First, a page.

A friend sent me this great link. It’s a TV panel where three women discuss the choice of remaining childless. The anthropologist from Rutgers University describes having large families as littering. To be fair, she relates how some people consider having lots of children as littering. Whether or not this is her belief is anyone’s guess. Is this view of motherhood increasingly prevalent, as many Catholic commenters suggest? I don’t know. I’m too busy tending to my litter to pay much attention to inanities of this type. I think that we will run out of affordable food and oil long before we make ourselves extinct, personally. Then only the resourceful – like children of large families who learned early how to do more with less – will survive. University professors, especially anthropologists, won’t. But I digress.
I will not be breaking any news to our readers with large families but if we were walking around with our environmental footprint hanging over our heads (à la Eeyore), each one of my six children would have a much smaller cloud than any of their friends. See, I have the dubious blessing of having friends who are significantly wealthier than I am. I say dubious because it is the root of much weeping and gnashing of teeth in the children gallery. We are asked questions like “Why don’t we have a house in Florida? Everybody has a house in Florida!” , “Why don’t we go to Europe every summer? Everybody goes to Europe every summer!” Everybody has a ski chalet, everybody goes to Hawaii for spring break, everybody gets a car at 16… you get the picture. And hopefully, by now, you will also understand that we may drive a full-size GMC Savana but we are burning nowhere as much fossil fuel as our friends who fly to Florida for a long weekend. And I’m not even getting near the relative size of our houses per inhabitant and the new clothes we’re not buying.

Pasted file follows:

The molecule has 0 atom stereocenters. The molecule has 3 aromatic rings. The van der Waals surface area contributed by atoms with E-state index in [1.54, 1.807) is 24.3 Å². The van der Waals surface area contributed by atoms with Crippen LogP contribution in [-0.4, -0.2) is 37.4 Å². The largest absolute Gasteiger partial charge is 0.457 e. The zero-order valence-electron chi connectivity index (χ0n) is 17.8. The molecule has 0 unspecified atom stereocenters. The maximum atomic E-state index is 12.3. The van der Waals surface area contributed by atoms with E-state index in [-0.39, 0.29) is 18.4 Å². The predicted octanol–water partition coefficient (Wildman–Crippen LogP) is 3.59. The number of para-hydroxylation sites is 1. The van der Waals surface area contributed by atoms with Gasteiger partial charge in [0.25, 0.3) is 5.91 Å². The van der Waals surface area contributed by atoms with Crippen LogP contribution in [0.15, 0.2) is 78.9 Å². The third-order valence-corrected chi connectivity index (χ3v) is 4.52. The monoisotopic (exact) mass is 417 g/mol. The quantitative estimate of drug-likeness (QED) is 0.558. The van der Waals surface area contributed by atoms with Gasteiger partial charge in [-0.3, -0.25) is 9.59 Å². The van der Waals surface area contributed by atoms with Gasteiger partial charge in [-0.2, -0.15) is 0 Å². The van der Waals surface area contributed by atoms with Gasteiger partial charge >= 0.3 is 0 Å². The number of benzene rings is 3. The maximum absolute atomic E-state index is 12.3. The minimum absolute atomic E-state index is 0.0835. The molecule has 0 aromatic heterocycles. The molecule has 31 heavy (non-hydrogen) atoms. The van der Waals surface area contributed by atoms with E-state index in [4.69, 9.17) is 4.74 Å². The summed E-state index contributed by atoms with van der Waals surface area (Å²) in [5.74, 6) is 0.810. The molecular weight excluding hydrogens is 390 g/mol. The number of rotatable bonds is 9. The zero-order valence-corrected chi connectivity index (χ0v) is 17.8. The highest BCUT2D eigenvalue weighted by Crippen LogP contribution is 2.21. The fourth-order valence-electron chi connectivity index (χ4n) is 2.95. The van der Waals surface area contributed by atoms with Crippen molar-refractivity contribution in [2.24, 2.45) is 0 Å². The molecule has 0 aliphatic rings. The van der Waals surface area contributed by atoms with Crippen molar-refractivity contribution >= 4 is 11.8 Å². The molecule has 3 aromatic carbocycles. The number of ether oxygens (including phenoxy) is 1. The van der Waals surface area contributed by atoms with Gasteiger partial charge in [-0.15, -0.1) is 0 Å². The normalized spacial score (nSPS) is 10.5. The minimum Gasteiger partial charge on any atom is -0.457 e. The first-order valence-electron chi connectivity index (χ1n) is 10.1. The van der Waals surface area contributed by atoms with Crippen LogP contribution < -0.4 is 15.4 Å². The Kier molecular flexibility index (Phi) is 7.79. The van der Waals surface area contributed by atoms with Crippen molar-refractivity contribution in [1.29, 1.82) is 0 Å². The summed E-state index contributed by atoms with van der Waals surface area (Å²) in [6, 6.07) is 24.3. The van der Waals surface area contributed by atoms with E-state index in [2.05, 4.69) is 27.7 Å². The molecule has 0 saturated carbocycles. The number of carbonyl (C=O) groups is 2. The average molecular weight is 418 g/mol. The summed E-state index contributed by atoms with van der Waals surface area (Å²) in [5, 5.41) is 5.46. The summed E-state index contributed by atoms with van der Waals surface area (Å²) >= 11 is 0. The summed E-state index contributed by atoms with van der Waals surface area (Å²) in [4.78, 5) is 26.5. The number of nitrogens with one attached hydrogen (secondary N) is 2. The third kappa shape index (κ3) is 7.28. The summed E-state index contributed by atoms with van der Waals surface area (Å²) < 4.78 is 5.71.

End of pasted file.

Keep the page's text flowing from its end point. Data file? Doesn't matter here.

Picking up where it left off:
In the meantime, to all our readers with large families: happy littering! Don’t mind the academics: we outnumber them.by